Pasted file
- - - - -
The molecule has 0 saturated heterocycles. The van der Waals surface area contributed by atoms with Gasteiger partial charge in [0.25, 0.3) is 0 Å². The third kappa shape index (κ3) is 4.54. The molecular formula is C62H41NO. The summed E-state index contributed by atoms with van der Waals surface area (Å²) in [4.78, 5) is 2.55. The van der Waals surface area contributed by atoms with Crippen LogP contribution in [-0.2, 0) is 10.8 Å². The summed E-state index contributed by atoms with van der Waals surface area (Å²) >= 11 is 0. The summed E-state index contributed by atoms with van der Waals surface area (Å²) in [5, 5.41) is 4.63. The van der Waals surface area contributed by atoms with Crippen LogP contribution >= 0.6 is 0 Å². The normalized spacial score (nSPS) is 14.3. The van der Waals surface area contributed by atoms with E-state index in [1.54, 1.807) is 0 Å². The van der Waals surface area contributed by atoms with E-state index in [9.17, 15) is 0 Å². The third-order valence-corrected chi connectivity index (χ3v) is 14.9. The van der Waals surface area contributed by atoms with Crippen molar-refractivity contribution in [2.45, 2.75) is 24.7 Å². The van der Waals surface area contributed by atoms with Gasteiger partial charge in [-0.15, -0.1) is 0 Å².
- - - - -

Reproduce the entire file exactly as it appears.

The molecule has 0 saturated heterocycles. The van der Waals surface area contributed by atoms with Gasteiger partial charge in [0.25, 0.3) is 0 Å². The third kappa shape index (κ3) is 4.54. The molecular formula is C62H41NO. The summed E-state index contributed by atoms with van der Waals surface area (Å²) in [4.78, 5) is 2.55. The van der Waals surface area contributed by atoms with Crippen LogP contribution in [-0.2, 0) is 10.8 Å². The summed E-state index contributed by atoms with van der Waals surface area (Å²) >= 11 is 0. The summed E-state index contributed by atoms with van der Waals surface area (Å²) in [5, 5.41) is 4.63. The van der Waals surface area contributed by atoms with Crippen LogP contribution >= 0.6 is 0 Å². The normalized spacial score (nSPS) is 14.3. The van der Waals surface area contributed by atoms with E-state index in [1.54, 1.807) is 0 Å². The van der Waals surface area contributed by atoms with E-state index in [9.17, 15) is 0 Å². The third-order valence-corrected chi connectivity index (χ3v) is 14.9. The van der Waals surface area contributed by atoms with Crippen molar-refractivity contribution in [2.45, 2.75) is 24.7 Å². The van der Waals surface area contributed by atoms with Gasteiger partial charge in [-0.15, -0.1) is 0 Å².